Europe hits Japanese food imports with emergency tests

Europe hits Japanese food imports with emergency tests

"The measures apply to all feed and food" originating in or consigned from areas "most affected by the accident" at the Fukushima Daiichi nuclear power plant, the European Commission said in a statement yesterday.

Deliveries must come "accompanied by a declaration, to be provided by the Japanese authorities, attesting that the product does not contain levels of radionuclides that exceed the EU's maximum permitted levels."

Radioactive elements listed under the special regulation are: iodine-131, caesium-134 and caesium-137.

Importers will be required to notify national authorities two days before landings and physical checks in labs "will be carried out on at least 10 percent of the consignments."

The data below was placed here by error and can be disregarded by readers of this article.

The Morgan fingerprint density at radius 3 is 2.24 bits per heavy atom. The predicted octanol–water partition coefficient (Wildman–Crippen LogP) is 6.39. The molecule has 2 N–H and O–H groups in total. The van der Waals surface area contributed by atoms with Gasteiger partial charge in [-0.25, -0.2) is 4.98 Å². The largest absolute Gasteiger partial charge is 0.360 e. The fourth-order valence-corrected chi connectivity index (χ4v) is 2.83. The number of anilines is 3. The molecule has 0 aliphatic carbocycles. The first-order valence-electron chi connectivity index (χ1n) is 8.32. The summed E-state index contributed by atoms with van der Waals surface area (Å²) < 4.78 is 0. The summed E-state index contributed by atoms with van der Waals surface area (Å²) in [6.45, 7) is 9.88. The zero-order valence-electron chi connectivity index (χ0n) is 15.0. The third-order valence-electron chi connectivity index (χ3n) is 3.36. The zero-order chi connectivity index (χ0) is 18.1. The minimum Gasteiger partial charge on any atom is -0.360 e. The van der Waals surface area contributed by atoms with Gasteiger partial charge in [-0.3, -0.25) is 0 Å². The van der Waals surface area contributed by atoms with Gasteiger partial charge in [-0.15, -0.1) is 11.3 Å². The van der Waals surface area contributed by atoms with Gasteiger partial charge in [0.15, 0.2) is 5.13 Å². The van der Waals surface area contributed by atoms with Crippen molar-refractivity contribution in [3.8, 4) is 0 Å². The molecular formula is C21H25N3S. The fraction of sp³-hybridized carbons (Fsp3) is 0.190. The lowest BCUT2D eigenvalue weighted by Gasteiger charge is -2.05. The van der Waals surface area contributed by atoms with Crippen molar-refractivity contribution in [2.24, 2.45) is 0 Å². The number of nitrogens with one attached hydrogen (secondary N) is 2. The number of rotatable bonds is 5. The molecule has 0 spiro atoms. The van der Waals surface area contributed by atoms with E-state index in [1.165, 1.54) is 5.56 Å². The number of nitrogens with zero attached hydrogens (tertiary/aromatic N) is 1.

The tightened rules, agreed by European Union food safety experts, are expected to come into force on Saturday when they are published in the EU's Official Journal, its record of law.
The EU commission says Japan may export to the EU fishery products, bivalve molluscs (seafood), casings and pet food as well as fruit and vegetables.

Imports to the EU of Japanese agricultural products were worth just over 200 million euros in 2010.

The heads of state and government of the 27 EU states will discuss aid to Japan, as well as energy supply implications and the consequences for nuclear security across the EU's ageing and planned new reactors after the Fukushima accident.